Prove your humanity

A campaign attack ad airing in Pennsylvania this week brought up Katie McGinty’s ties to a wind company that Pennsylvania outsourced jobs to Mexico. But the ad leaves out a pretty important piece: A policy pushed by McGinty’s opponent, current U.S. Senator Pat Toomey, has been partially blamed for those jobs leaving.

The ad, called “Moving,” was funded by the Senate Leadership Fund, a conservative Super PAC that is one of many outside groups pumping nearly $100 million into both sides of the state’s U.S. Senate race. It hits at a common theme—McGinty’s ties to businesses she once regulated as Pennsylvania’s Secretary of Environmental Protection.

WATCH: The Senate Leadership Fund’s Anti-McGinty Ad

“McGinty steered millions in taxpayer money to a company to create jobs here,” the ad begins, referring to $20 million the state, under then-Governor Ed Rendell, gave to wind turbine manufacturer Gamesa to build facilities in Cambria and Bucks counties.

“McGinty definitely got a job, and got paid a lot,” the ad continues. “Our jobs? Plants closed and hundreds got laid off. Middle class jobs outsourced to Mexico. We got played, and McGinty got paid.”

The “job” referred to is McGinty’s board position at Iberdrola, a Spanish energy company with a major stake in Gamesa. McGinty joined Iberdrola’s board in 2009, a year after leaving her job as Secretary of the Pennsylvania Department of Environmental Protection (DEP). McGinty was paid $125,000 a year for that position in 2015.

Helped by state grants and a large federal subsidy called the Renewable Electricity Production Tax Credit (PTC), Gamesa employed 250 people at its Ebensburg, Pa. plant where it built industrial-scale turbine blades, some of which were placed on local wind farms.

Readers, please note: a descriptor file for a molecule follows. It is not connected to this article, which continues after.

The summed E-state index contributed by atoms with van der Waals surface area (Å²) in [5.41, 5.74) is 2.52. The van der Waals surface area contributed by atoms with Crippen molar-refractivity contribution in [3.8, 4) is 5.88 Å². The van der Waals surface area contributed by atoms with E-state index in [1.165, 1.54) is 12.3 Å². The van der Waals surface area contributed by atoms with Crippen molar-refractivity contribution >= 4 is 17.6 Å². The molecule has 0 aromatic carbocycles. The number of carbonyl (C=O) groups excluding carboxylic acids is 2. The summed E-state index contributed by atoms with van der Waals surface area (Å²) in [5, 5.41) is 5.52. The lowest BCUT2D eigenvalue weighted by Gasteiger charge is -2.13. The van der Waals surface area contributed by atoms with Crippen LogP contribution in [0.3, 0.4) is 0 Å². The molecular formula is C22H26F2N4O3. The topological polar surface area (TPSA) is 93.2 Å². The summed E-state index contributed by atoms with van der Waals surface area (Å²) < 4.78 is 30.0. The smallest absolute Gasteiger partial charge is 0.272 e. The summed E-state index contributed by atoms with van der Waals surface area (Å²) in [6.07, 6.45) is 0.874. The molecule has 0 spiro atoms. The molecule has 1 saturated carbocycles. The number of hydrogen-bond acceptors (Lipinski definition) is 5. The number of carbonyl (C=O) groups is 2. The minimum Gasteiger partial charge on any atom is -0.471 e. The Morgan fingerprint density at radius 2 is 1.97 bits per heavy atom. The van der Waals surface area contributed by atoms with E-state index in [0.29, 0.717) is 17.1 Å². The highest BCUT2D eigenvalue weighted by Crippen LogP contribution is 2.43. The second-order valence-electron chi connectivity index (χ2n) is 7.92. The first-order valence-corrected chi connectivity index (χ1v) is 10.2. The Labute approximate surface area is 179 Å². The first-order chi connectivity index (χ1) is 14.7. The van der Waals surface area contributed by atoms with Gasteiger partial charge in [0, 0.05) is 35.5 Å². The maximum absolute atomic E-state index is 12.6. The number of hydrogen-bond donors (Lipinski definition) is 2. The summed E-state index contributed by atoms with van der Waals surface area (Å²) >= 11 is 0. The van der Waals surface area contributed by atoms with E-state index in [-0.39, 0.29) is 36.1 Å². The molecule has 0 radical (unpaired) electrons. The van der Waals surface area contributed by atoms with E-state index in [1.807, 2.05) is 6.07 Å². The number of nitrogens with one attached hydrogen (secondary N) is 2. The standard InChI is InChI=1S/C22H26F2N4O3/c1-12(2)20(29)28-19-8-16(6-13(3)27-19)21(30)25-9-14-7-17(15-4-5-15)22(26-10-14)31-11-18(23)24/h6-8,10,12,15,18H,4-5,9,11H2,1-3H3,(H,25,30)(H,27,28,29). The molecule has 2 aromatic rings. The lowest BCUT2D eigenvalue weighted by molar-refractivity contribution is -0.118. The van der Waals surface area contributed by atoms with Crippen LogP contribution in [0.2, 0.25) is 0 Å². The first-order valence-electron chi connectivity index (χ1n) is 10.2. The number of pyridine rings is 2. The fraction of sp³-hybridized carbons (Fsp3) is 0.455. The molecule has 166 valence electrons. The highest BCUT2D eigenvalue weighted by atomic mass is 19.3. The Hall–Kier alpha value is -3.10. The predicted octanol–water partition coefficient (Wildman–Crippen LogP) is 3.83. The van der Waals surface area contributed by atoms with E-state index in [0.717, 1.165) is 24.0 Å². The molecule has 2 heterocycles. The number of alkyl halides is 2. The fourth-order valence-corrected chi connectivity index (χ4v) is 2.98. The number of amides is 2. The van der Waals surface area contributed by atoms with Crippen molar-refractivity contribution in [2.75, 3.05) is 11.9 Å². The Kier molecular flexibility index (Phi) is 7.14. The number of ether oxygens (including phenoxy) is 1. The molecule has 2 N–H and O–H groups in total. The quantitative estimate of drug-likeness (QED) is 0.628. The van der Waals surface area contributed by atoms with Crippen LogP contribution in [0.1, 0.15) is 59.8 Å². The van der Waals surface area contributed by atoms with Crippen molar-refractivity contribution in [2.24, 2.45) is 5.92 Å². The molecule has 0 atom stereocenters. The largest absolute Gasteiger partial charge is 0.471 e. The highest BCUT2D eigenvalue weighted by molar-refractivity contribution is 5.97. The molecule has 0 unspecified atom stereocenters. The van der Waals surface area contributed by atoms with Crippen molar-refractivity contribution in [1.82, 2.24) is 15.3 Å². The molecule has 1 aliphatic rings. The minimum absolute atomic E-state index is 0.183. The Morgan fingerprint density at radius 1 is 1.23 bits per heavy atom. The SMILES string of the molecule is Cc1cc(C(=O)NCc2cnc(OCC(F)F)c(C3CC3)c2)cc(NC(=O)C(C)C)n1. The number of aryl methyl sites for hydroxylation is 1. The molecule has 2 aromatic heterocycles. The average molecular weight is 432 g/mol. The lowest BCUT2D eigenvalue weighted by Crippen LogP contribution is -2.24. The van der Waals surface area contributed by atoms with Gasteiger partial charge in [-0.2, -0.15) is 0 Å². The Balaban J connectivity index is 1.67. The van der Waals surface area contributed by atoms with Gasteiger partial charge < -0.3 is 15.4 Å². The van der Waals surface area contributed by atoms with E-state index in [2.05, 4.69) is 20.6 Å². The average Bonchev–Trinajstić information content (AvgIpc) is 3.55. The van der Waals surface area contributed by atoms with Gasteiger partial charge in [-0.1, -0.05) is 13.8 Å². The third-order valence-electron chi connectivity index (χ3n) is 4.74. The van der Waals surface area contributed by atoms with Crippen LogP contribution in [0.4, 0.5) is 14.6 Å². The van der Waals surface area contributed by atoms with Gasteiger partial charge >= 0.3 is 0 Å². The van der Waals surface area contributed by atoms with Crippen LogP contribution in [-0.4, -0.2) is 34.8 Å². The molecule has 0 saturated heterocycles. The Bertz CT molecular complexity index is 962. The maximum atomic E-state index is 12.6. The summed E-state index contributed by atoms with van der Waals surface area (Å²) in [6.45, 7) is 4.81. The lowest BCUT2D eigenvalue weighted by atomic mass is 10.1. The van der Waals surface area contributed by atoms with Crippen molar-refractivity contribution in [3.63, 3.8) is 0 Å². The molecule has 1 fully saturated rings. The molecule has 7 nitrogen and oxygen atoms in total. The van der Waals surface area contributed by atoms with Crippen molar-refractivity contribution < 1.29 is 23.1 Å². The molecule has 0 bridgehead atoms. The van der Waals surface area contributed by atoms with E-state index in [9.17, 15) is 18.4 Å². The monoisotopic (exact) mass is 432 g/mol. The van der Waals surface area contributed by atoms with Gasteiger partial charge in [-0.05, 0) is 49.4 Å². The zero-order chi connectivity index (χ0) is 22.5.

The PTC was started in 1992 and gave wind farms a tax credit that effectively lowered wind costs by around 15 to 20 percent for customers. But Congress has let it expire several times, before reviving it. After the PTC expired in 2012, Gamesa laid off workers at its Ebensburg plant and sent some production to a company in Juarez, Mexico.

The ad emphasized this last point with a visual of the Mexican flag, but doesn’t account for one of the reasons the company cited when it moved—the expiration of the PTC.

“The lack of a PTC presents a challenge for the whole wind industry,” a Gamesa spokesman told the Allegheny Front in 2014. “Optimizing our supply chain is an important step to help us compete in a market without a PTC.”

Among the PTC’s most vocal opponents? Senator Pat Toomey.

“Senator Toomey opposes the wind credit and will try to repeal it at every opportunity,” a Toomey spokeswoman said in 2014.

“I don’t think we should force taxpayers to subsidize inefficient, uncompetitive forms of energy,” Toomey himself said. “We are simply picking winners and losers.”

Attempts to reach the Senate Leadership Fund through Holtzman Vogel Josefiak Torchinsky PLLC, a Warrenton, Va.-based law firm associated with the group, were unsuccessful. The group has spent over $73 million on campaigns around the country, according to the Center for Responsive Politics.

But Toomey’s campaign defended the senator’s stance against the PTC. “Pat Toomey has led the fight in the Senate to fight corporate welfare that gives wealthy businesses special favors on the taxpayer dime,” Toomey campaign spokesman Ted Kwong said in a statement. “Katie McGinty won a six-figure corporate board seat while Pennsylvania taxpayers and workers lost.”

The McGinty campaign brushed off this critique with its now-familiar characterization of Toomey as a friend of “Wall Street” and “Big Oil”. “The bottom line is that Katie was able to bring $1 billion in private investments and 3,000 good-paying jobs here to Pennsylvania during her time at DEP,” the campaign said in a statement. “Gamesa was forced to shut its doors here in Pennsylvania after Pat Toomey voted to let the wind Production Tax Credit expire.”

Whoever wins won’t have to vote on extending the wind credit for a while. Last year, Congress extended the PTC through 2019.